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PSAT FAQ

By September 1, 2019 September 30th, 2019 For Students, PSAT, SAT

In this post we’ll walk you through some of the most frequently asked questions about the PSAT. Check out our additional resources listed at the end of this post for more detailed information.

Click Each Question Below to Reveal an Expanded Answer:

Why should I take the PSAT?

The PSAT provides ideal practice! The testing environment will be timed and serious—it will feel very much like the official test, but with slightly less pressure since colleges will not receive your scores. You can also use your PSAT score as a baseline for preparation to see how much you improve.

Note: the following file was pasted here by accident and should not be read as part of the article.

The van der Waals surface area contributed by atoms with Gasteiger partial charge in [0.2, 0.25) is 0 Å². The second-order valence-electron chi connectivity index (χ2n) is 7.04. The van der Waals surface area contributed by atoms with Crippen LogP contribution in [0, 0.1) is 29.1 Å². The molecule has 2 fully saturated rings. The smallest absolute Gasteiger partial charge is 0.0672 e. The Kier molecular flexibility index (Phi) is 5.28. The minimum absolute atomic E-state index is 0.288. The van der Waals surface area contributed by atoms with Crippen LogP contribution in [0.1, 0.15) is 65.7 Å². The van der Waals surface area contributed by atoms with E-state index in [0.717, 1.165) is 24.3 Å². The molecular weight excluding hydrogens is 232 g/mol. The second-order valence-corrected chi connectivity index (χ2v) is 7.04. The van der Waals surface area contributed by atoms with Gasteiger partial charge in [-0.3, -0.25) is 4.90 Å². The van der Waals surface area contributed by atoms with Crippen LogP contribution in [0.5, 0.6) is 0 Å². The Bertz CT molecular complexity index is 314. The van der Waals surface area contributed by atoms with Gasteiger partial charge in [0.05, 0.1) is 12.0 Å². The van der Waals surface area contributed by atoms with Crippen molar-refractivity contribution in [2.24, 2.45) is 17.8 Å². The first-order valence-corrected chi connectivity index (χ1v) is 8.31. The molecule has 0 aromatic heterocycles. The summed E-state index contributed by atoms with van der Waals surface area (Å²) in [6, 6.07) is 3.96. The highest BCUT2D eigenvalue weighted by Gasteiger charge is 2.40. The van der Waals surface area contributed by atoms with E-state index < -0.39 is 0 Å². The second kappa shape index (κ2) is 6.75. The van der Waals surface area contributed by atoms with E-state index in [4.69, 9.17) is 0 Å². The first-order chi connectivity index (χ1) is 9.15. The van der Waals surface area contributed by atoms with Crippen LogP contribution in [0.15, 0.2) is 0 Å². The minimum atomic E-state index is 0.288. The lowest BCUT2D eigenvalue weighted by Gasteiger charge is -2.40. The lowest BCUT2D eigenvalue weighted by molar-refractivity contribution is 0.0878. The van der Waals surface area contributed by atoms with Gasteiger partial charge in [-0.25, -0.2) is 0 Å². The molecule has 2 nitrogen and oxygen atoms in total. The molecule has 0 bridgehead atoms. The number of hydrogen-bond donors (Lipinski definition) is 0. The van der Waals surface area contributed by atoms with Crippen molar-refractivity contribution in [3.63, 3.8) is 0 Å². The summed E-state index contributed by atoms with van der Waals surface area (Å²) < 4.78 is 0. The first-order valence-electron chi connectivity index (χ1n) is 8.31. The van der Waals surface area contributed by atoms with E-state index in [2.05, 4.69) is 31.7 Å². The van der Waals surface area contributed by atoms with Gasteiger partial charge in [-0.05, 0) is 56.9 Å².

If you end up taking the SAT as your official college admission test, the PSAT will give you a preview of question types and pacing. Many schools return test booklets to students after they’ve received their scores. But even if yours doesn’t, your online score report includes copies of all of the questions, so you can review the specific questions you missed. And if you post a high score in your junior year, you might just become eligible for National Merit recognition! (Check out our post on PSAT National Merit Frequently Asked Questions for more information.)

But even if you ultimately plan to take the ACT, the SAT (and thus, PSAT) and ACT have become so similar that taking the PSAT will still give you some good practice for the ACT.

When is the PSAT offered? Do I have to register for it?

There are slight variations on the PSAT; when it’s offered depends on which version is offered.